What are the practical and legal considerations for employers that use criminal records and credit reports for applicant selection? This is the fifth and final installment of the Employment Screening Resources (ESR) Background Check Trends of 2011 Review features the number two trend, using criminal records, and the number one top ranked background check trend of the year, the use of job applicant credit reports. To view previous installments of the 2011 ESR Background Check Trends Review, visit Part 1, Part 2, Part 3, and Part 4.
- Number 2 ESR Background Check Trend for 2011: Questions about Criminal Records of Job Applicants Become More Difficult for Employers to Ask.
- Number 1 ESR Background Check Trend for 2011: Controversy over Whether Employers Using Credit Reports for Employment Screening is Discriminatory Increases.
Employers have become increasingly aware of the importance of knowing if a job applicant has a criminal record since they have a legal duty to make reasonable inquiries about who they hire in order to provide a safe workplace. An employer who hires a person with a criminal record can be found liable for negligent hiring if the hiring decision results in harm and could have been avoided by a simple criminal record check. Checking criminal records demonstrates due diligence and is also an important preventative measure to protect against workplace violence. One of the most effective tools an employer has is the use of an employment application form in the hiring process which enables employers to directly ask applicants if they have a criminal record. The advantage is that an employer can use a well worded application form to discourage applicants with something to hide while also encouraging applicants to be open and honest regarding questions about past criminal convictions.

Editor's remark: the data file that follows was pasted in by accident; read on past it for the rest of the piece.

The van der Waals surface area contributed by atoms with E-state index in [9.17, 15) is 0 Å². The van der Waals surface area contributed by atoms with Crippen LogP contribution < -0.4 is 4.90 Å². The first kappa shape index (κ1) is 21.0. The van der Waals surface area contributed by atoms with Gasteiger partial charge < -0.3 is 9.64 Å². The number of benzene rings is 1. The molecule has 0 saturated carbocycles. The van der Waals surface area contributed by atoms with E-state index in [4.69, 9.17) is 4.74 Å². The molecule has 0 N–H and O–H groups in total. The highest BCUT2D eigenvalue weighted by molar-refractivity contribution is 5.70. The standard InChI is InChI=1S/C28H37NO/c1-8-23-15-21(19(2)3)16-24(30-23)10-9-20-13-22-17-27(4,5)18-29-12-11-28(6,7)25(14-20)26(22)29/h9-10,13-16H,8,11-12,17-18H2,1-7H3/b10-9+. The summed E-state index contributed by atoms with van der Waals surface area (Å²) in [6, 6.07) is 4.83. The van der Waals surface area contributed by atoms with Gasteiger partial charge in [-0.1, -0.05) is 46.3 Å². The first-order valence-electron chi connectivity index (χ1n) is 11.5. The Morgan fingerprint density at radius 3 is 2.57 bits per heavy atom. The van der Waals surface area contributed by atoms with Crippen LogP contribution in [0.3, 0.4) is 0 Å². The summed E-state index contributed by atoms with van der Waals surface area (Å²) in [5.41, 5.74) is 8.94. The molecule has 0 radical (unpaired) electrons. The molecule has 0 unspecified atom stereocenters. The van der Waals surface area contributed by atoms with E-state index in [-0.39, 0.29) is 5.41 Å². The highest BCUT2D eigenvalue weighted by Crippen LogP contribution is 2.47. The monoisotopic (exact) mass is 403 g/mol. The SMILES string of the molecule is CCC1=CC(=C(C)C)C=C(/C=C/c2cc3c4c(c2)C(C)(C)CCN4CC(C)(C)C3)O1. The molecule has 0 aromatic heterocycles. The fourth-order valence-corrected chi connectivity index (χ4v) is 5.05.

However, the issue of whether employers can use a job application to ask about a job applicant’s criminal record is becoming more complicated. Many states, counties, and local governments have joined the “ban the box” movement removing the “box” job applicants are asked to check next to the question asking about past criminal convictions. In addition, more employers are facing lawsuits accusing them of violating Title VII of the Civil Rights Act of 1964 by rejecting or firing qualified individuals with criminal records even when the criminal history has no bearing on the ability to perform their job. Due to these factors, questions about criminal records of job applicants are becoming much more difficult for employers to ask.
To read a full article about the Number 2 ESR Background Check Trend for 2011, click this link.
A great deal of misinformation about the basics of credit reports, background checks, and job hunting exists in the current economic climate. The topic has been in the news and states have passed laws or are considering laws to restrict the use of credit reports and employment. Furthermore, the U.S. Equal Employment Opportunity Commission (EEOC) is looking closely at this area and has filed lawsuits alleging discriminatory use.